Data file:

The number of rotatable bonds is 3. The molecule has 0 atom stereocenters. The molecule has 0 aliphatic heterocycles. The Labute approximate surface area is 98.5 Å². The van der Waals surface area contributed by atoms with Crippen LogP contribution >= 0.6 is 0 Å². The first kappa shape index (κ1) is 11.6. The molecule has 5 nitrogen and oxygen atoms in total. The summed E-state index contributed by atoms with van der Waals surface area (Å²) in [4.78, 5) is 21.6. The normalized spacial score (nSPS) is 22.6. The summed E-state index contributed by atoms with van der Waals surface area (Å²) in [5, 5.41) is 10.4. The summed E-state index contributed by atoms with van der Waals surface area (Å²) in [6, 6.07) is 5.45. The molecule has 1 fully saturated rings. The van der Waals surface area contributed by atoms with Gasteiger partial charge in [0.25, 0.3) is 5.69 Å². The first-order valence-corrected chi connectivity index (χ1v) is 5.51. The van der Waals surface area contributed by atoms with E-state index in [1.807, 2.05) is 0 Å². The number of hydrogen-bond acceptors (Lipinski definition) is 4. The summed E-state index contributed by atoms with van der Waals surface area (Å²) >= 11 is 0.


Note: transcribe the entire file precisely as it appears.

The number of rotatable bonds is 3. The molecule has 0 atom stereocenters. The molecule has 0 aliphatic heterocycles. The Labute approximate surface area is 98.5 Å². The van der Waals surface area contributed by atoms with Crippen LogP contribution >= 0.6 is 0 Å². The first kappa shape index (κ1) is 11.6. The molecule has 5 nitrogen and oxygen atoms in total. The summed E-state index contributed by atoms with van der Waals surface area (Å²) in [4.78, 5) is 21.6. The normalized spacial score (nSPS) is 22.6. The summed E-state index contributed by atoms with van der Waals surface area (Å²) in [5, 5.41) is 10.4. The summed E-state index contributed by atoms with van der Waals surface area (Å²) in [6, 6.07) is 5.45. The molecule has 1 fully saturated rings. The van der Waals surface area contributed by atoms with Gasteiger partial charge in [0.25, 0.3) is 5.69 Å². The first-order valence-corrected chi connectivity index (χ1v) is 5.51. The van der Waals surface area contributed by atoms with E-state index in [1.807, 2.05) is 0 Å². The number of hydrogen-bond acceptors (Lipinski definition) is 4. The summed E-state index contributed by atoms with van der Waals surface area (Å²) >= 11 is 0.